The Great Influenza Rhetorical Analysis Essay

738 Words 3 Pages
In this passage from John M. Barry’s book, The Great Influenza, an account of the 1918 flu epidemic, he writes about scientists and their research. Barry’s purpose is to have his reader question everything so that reality can be found in the end. He utilizes the use of anaphora, imagery, extended metaphor, and rhetorical questions to make the reader reflect in a scientific way. To set the stage, Barry starts off by structuring his first paragraph anaphorically to give the reader two choices: the path of “certainty” or the path of “uncertainty.” By doing this Barry creates a contradicting statement forcing the reader to think which path they belong to. As the reader reflect upon that Barry leads into the next paragraph describing …show more content…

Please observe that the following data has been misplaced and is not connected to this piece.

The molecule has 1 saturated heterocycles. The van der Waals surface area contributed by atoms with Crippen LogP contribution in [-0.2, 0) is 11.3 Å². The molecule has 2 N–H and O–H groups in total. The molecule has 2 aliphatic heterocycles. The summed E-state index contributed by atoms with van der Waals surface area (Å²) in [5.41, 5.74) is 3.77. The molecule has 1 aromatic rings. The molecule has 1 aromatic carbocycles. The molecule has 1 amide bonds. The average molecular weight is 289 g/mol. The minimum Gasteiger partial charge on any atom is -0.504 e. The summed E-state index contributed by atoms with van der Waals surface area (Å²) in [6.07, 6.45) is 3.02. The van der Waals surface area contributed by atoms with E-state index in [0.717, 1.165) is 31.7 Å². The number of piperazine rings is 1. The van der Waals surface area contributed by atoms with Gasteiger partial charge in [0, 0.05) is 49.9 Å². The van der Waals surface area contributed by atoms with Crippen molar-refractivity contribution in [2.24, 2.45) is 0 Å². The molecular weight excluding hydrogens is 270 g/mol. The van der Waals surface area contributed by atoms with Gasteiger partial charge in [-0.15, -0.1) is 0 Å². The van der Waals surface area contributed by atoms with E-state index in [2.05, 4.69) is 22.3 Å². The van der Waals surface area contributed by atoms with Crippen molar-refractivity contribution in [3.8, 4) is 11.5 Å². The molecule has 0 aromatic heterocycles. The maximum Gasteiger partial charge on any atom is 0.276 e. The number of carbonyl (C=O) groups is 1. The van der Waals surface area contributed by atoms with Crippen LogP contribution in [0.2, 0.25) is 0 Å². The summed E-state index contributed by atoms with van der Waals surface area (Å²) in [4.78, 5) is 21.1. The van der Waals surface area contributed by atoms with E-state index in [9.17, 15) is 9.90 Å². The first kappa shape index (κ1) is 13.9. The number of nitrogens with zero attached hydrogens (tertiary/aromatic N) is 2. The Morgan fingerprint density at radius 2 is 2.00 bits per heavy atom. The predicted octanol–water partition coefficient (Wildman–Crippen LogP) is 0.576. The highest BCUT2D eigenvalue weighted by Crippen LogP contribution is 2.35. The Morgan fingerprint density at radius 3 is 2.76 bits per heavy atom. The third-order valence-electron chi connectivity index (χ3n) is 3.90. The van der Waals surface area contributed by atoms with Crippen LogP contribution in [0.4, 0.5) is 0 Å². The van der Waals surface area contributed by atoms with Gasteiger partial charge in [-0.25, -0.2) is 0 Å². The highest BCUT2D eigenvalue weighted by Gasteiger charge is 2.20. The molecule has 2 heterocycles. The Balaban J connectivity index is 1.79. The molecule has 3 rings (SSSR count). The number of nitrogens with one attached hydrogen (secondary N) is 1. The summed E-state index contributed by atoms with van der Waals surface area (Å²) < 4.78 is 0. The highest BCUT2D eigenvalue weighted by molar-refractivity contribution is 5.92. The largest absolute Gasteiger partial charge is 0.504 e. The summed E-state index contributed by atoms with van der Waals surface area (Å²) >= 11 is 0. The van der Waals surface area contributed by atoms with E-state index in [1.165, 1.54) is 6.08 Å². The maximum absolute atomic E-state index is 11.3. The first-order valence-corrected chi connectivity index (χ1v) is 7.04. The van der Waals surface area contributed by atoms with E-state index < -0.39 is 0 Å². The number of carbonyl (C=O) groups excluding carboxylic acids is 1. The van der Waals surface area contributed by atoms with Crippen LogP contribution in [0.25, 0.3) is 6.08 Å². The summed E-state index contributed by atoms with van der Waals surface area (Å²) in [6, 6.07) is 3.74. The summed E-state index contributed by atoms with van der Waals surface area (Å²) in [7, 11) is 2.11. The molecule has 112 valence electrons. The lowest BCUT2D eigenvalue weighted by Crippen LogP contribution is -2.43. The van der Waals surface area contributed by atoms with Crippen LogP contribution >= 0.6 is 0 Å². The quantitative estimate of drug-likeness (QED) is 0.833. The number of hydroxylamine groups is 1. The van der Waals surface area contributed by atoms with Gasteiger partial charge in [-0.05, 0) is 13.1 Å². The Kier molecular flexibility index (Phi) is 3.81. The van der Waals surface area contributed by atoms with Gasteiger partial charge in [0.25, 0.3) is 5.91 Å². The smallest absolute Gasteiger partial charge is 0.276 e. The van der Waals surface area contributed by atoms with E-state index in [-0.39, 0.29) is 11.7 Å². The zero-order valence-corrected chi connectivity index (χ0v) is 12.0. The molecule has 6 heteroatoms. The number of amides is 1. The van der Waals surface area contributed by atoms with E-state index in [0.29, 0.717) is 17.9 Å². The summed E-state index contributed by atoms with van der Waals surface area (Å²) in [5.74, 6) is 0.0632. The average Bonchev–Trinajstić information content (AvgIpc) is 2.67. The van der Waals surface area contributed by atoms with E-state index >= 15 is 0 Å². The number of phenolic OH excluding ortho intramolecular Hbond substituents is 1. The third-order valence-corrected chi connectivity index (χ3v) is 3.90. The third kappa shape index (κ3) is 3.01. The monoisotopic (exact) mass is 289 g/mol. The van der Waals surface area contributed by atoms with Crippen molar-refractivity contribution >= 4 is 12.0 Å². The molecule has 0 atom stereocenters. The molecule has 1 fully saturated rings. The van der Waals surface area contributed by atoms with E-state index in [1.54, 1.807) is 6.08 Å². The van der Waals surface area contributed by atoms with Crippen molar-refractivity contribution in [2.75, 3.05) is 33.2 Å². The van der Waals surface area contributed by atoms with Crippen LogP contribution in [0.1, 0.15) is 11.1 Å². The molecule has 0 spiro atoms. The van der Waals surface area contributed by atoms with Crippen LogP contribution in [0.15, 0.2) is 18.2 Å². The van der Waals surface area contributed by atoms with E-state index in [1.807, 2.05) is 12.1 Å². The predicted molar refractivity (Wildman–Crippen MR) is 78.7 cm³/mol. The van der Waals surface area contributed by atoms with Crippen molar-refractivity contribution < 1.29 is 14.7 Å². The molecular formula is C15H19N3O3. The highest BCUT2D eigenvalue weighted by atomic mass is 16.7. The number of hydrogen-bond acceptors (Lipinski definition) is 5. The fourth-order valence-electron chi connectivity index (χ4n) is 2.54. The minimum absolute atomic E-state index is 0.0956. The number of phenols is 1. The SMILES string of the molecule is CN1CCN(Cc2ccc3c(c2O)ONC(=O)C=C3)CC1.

Now the reader doesn’t know what to think and questions what Barry is saying. As the reader is confused Barry rebuilds his credibility, as a scientific author, by quoting great French physiologist Claude Bernard and references to awarded scientist Albert Einstein. Now that the reader has been told even professional, famous, scientist rely on uncertainty they can trust what is going to be written throughout the rest of the passage. In the succeeding paragraphs Barry continues to explain to the reader uncertainty and why one should question everything through the use of imagery and extended metaphors. Within the first few sentences, Barry constructs a strong image of how scientists and uncertainty interact. By using the term “frontier” the reader is draw a picture of a vast, open, unexplored landscape that is their waiting to be explored. Barry does this to reference how all kinds of scientists are faced with something similar to the unknown within their field of study. From exploring the jungle of the Amazon to bisecting a cell in a lab these are a

Related Documents